More buyout firms large and small are showing interest in raising funds organized as small business development companies, a flexible source of financing that can provide equity or debt to companies that meet federal small business guidelines.
Perseus, which has raised more than $2 billion across eight funds since 1996, plans to use its SBIC fund to provide mezzanine financing for its own deals, she said. This would be Perseus’s first SBIC fund.
“In the small end of the market, which is where SBICs operate, there’s a real shortage of capital,” she said in a keynote interview with Jon Madorsky, a principal with the Chicago fund of funds
SBICs are generally limited to $75 million in initial capital, but they can borrow twice that amount from the SBA, giving them up to $225 million in capital to lend.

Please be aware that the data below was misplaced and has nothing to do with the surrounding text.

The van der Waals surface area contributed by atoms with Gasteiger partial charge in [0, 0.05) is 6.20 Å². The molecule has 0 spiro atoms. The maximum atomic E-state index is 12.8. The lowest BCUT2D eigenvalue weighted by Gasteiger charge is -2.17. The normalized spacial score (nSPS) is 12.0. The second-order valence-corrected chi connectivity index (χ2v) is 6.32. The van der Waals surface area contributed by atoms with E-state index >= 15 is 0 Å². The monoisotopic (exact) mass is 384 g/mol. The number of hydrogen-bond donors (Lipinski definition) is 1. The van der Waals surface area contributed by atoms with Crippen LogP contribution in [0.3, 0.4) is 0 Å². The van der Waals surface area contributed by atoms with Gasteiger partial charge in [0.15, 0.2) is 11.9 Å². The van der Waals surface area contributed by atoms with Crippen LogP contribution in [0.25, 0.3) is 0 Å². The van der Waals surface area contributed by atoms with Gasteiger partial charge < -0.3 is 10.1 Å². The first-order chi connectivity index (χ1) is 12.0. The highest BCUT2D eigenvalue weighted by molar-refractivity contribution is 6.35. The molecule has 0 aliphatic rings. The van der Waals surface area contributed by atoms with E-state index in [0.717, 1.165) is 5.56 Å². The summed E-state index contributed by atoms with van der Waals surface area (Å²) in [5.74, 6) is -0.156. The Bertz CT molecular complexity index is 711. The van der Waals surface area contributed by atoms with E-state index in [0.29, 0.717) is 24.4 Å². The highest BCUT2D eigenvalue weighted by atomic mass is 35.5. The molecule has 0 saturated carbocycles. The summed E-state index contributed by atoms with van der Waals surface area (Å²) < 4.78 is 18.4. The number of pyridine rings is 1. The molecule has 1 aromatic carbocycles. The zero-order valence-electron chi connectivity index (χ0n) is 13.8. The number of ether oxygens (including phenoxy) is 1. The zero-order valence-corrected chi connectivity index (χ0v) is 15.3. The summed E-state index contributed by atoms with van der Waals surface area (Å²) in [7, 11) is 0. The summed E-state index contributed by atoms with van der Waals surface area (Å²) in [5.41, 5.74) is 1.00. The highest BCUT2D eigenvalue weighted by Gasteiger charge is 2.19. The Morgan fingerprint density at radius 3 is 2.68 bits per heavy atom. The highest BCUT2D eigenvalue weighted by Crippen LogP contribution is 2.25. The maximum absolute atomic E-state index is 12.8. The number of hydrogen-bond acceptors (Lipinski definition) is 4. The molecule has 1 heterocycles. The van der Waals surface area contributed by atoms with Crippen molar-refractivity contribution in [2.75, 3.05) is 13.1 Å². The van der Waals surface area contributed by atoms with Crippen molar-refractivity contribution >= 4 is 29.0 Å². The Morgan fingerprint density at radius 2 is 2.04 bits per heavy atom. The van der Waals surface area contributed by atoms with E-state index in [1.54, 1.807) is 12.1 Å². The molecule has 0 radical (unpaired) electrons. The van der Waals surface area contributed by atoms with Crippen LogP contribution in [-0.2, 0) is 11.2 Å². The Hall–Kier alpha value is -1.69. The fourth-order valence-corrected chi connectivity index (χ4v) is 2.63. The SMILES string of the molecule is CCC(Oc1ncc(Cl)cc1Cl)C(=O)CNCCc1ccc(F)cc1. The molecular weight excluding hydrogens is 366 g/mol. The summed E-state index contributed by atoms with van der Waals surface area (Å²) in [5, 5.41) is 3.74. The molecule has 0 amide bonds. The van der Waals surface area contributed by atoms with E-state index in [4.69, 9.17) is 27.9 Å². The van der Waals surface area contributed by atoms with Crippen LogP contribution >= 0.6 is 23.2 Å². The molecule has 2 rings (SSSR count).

Meantime, LongueVue is completing paperwork that could enable the firm to license its current fundraising effort as an SBIC, a source close to the fund said. LongueVue, which according to its Web site raised an $82 million equity fund in 2001 from a group of high net worth investors, is targeting at least $50 million for its planned SBIC fund (not including leverage) but could raise as much as $75 million.
While LongueVue plans to use the SBIC fund primarily to provide debt financing for its equity deals, it also could use it for direct equity investments in target companies, the source said.
The SBA reported in October that it had issued 21 SBIC licenses in fiscal 2010, ended Sept. 30, more than double the 10 licenses a year that the agency had averaged over the preceding four years. Total SBA financings through the SBIC debenture program grew to $1.59 billion, a record, up 23 percent from the average of the prior four years.